By karen Shultz
A New Kind of Short Stack for Breakfast
By Karen Schulz
Like millions of others at this time of year, I intend to embrace healthier food choices and habits in 2019. What better place to start, than breakfast; the most important meal of the day.
We all know how important a good breakfast is to our overall health. However, have you noticed how unhealthy many of our go-to breakfasts are? Cereals are low in nutrients, and often high in sugar and carbs, which spike your blood sugar and do not sustain you. Pastries, well, you do not need me to point out that muffins and waffles and bagels are not exactly the poster children of healthy breakfasts, even when they are made with ingredients such as chia and flaxseed. Yogurt, the easiest grab-and-go breakfast, requires a ton of time reading labels to find the ones that aren’t loaded with sugar.
The fact that there is not a lot of time in the morning to make breakfast adds another challenge to achieving that healthy start.
So, make sure you:
Keep frozen fruit and kale in your freezer for smoothies.
Know what you are going to make for breakfast when you go to bed; this saves time in the morning when every minute counts.
Have chia seeds, organic eggs, rolled oats, agave, spinach, feta, nitrate-free Applegate Sunday bacon, Ezekiel bread, avocado, cinnamon, fresh fruit (always include bananas), Thomas’ English Muffins, sweet potatoes, plain yogurt, and healthy granola on hand.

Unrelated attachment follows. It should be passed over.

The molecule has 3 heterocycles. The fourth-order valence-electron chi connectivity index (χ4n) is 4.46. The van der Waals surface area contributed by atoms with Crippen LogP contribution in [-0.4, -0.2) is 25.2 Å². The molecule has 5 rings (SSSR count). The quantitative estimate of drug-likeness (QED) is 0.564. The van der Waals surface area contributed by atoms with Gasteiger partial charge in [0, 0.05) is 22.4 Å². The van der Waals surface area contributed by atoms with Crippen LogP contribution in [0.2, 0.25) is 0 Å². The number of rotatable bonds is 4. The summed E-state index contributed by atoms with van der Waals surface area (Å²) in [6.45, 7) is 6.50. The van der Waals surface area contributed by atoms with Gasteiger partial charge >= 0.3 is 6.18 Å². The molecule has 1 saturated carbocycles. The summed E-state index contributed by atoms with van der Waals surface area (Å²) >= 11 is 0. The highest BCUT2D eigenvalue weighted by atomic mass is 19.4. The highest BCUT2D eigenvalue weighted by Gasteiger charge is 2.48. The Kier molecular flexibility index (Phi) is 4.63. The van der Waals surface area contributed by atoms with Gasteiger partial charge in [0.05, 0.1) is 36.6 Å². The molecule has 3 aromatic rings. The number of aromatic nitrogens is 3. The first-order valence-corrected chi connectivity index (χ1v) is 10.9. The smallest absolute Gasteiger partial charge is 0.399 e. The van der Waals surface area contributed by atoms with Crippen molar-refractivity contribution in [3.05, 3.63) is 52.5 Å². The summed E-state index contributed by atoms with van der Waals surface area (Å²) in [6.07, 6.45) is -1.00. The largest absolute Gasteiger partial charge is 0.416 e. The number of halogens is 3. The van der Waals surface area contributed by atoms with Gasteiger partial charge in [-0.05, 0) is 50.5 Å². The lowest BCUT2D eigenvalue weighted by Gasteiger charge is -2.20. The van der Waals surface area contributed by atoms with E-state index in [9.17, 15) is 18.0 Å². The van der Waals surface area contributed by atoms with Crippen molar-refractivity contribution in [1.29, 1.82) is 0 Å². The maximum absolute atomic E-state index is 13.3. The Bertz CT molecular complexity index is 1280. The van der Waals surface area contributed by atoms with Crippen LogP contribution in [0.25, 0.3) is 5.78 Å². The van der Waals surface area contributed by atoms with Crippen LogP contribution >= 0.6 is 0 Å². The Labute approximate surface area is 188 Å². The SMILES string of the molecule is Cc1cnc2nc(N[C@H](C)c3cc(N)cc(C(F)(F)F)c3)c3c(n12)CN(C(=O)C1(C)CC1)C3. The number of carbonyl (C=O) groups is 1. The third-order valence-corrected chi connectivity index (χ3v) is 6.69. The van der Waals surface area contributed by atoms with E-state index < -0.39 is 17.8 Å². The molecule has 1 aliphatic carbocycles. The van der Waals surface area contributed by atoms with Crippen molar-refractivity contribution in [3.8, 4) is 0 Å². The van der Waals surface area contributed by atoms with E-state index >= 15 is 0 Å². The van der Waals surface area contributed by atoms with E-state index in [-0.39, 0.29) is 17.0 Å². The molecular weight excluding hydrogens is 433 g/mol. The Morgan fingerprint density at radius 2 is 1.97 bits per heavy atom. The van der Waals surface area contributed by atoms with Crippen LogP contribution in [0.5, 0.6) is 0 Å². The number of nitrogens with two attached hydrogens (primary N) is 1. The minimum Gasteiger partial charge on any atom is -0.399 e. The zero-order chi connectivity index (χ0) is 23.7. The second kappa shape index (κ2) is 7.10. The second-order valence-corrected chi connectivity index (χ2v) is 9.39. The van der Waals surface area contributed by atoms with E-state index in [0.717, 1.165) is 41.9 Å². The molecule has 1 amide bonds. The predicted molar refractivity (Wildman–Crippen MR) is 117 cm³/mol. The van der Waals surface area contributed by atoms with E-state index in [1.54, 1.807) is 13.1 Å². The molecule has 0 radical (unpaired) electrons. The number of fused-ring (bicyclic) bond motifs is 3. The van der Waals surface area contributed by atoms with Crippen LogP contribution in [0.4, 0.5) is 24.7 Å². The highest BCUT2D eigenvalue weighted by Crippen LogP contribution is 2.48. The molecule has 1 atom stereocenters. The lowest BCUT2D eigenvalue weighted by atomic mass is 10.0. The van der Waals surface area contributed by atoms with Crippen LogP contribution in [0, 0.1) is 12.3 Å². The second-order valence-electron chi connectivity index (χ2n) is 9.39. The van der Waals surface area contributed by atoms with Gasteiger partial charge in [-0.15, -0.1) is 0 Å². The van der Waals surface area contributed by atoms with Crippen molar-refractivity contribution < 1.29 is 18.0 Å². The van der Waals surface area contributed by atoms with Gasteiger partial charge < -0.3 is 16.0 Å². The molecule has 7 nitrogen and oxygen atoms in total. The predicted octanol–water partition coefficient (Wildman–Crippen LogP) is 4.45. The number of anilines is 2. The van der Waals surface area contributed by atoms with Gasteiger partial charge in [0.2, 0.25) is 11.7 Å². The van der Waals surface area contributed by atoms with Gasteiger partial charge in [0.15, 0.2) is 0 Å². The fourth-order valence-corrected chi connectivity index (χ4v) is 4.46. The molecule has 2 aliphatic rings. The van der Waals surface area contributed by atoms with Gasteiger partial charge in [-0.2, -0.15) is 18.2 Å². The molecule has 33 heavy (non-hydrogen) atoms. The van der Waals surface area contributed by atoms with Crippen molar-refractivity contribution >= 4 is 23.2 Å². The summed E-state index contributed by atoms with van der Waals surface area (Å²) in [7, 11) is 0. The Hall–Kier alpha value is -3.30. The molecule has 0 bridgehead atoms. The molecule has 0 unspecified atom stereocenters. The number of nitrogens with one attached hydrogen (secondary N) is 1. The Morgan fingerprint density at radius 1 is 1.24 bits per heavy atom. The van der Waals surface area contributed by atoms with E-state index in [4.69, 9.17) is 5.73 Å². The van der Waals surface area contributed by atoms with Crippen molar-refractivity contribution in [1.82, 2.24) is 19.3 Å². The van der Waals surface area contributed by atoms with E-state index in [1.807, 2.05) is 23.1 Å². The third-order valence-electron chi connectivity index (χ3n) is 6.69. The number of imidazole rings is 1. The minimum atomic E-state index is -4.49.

If you keep your pantry stocked with the above items, you can quickly make:
six-minute soft-boiled eggs cracked over buttered, toasted English muffins and served with fresh fruit; Avocado toast with Ezekiel bread, sprinkled with chia seeds and drizzled with lemon juice; Overnight oats with chia seeds, cinnamon, and bananas; smoothies using coconut water, banana, kale, and any other frozen fruit; scrambled eggs or an omelette with spinach and feta; and yogurt parfait with fresh berries and granola.
My newest, favorite breakfast has a sweet potato round, instead of bread, on the base of my usual poached egg, which packs it with extra nutrients. I found it in the “Whole 30 Cookbook” and it is so satisfying. I recommend slicing and cooking the whole sweet potato, even if that yields more rounds than you need, because the leftovers make for great snacks later in the day.
If you are super-organized, cook the bacon the night before and reheat in the pan when you are cooking the sweet potato. If you don’t have time to cook the bacon in the morning, you can enjoy this dish without it (as is pictured).
Good luck starting your day (and year) on a healthy note!
<<Sweet Potato Breakfast Egg Stack>>
2 T. extra virgin olive oil
1 medium sweet potato, cut into ½-inch thick rounds
¼ t. Kosher salt
¼ t. black pepper
4 large eggs
1 clove garlic, minced
4 cups baby spinach
4 slices Applewood nitrate-free Sunday Bacon
Heat 1 tablespoon of oil in a large skillet over medium heat. Add the sweet potato rounds in a single layer and cook until fork-tender and browned on both sides, 3 to 5 minutes per side. Remove the sweet potatoes from the skillet and sprinkle with 1/8 teaspoon of the salt and 1/8 teaspoon of the pepper.
Add the remaining 1 tablespoon of oil to the pan. Add the garlic and cook stirring, until fragrant, about 30 seconds. Before garlic turns brown, add the spinach and cook, stirring until wilted, about 1 minute. Sprinkle with the remaining salt and pepper.
Meanwhile, fill a wide skillet with water and bring to a boil over high heat. Gently crack and slide each egg into the water in its own area. Eggs should be completely submerged in the water, but if not, with a spoon, gently push water over the top of the eggs so it poaches the yolk. Cook for approximately 3 minutes or until the whites look cooked through.
On each plate, top the sweet potato rounds with spinach, bacon, and one egg.